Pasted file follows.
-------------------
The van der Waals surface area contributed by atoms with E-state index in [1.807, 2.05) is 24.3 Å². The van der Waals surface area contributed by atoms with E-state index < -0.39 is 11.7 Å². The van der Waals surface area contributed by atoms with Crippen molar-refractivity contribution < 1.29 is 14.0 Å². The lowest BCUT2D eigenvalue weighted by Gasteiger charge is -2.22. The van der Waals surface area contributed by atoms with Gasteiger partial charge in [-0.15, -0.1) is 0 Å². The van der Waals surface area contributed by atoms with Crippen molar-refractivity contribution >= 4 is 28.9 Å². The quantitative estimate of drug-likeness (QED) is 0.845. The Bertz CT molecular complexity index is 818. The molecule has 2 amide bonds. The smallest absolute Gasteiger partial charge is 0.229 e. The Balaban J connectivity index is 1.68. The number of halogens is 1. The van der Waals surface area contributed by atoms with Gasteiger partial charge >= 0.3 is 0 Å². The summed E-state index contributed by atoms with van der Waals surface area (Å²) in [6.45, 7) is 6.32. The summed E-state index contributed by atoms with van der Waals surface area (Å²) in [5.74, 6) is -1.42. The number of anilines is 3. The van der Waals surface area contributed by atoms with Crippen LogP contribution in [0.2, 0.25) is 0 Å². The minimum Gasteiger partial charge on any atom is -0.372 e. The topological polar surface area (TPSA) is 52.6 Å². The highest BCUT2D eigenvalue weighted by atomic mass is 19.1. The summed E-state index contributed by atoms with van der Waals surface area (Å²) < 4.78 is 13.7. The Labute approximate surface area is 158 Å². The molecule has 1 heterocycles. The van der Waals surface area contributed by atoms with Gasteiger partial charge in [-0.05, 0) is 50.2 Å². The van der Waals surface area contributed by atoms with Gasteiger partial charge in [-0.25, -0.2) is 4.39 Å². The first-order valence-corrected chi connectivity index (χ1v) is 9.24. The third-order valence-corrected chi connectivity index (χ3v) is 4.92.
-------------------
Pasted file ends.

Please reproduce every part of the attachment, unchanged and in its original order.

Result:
The van der Waals surface area contributed by atoms with E-state index in [1.807, 2.05) is 24.3 Å². The van der Waals surface area contributed by atoms with E-state index < -0.39 is 11.7 Å². The van der Waals surface area contributed by atoms with Crippen molar-refractivity contribution < 1.29 is 14.0 Å². The lowest BCUT2D eigenvalue weighted by Gasteiger charge is -2.22. The van der Waals surface area contributed by atoms with Gasteiger partial charge in [-0.15, -0.1) is 0 Å². The van der Waals surface area contributed by atoms with Crippen molar-refractivity contribution >= 4 is 28.9 Å². The quantitative estimate of drug-likeness (QED) is 0.845. The Bertz CT molecular complexity index is 818. The molecule has 2 amide bonds. The smallest absolute Gasteiger partial charge is 0.229 e. The Balaban J connectivity index is 1.68. The number of halogens is 1. The van der Waals surface area contributed by atoms with Gasteiger partial charge >= 0.3 is 0 Å². The summed E-state index contributed by atoms with van der Waals surface area (Å²) in [6.45, 7) is 6.32. The summed E-state index contributed by atoms with van der Waals surface area (Å²) in [5.74, 6) is -1.42. The number of anilines is 3. The van der Waals surface area contributed by atoms with Crippen LogP contribution in [0.2, 0.25) is 0 Å². The minimum Gasteiger partial charge on any atom is -0.372 e. The topological polar surface area (TPSA) is 52.6 Å². The highest BCUT2D eigenvalue weighted by atomic mass is 19.1. The summed E-state index contributed by atoms with van der Waals surface area (Å²) < 4.78 is 13.7. The Labute approximate surface area is 158 Å². The molecule has 1 heterocycles. The van der Waals surface area contributed by atoms with Gasteiger partial charge in [-0.05, 0) is 50.2 Å². The van der Waals surface area contributed by atoms with Gasteiger partial charge in [-0.25, -0.2) is 4.39 Å². The first-order valence-corrected chi connectivity index (χ1v) is 9.24. The third-order valence-corrected chi connectivity index (χ3v) is 4.92.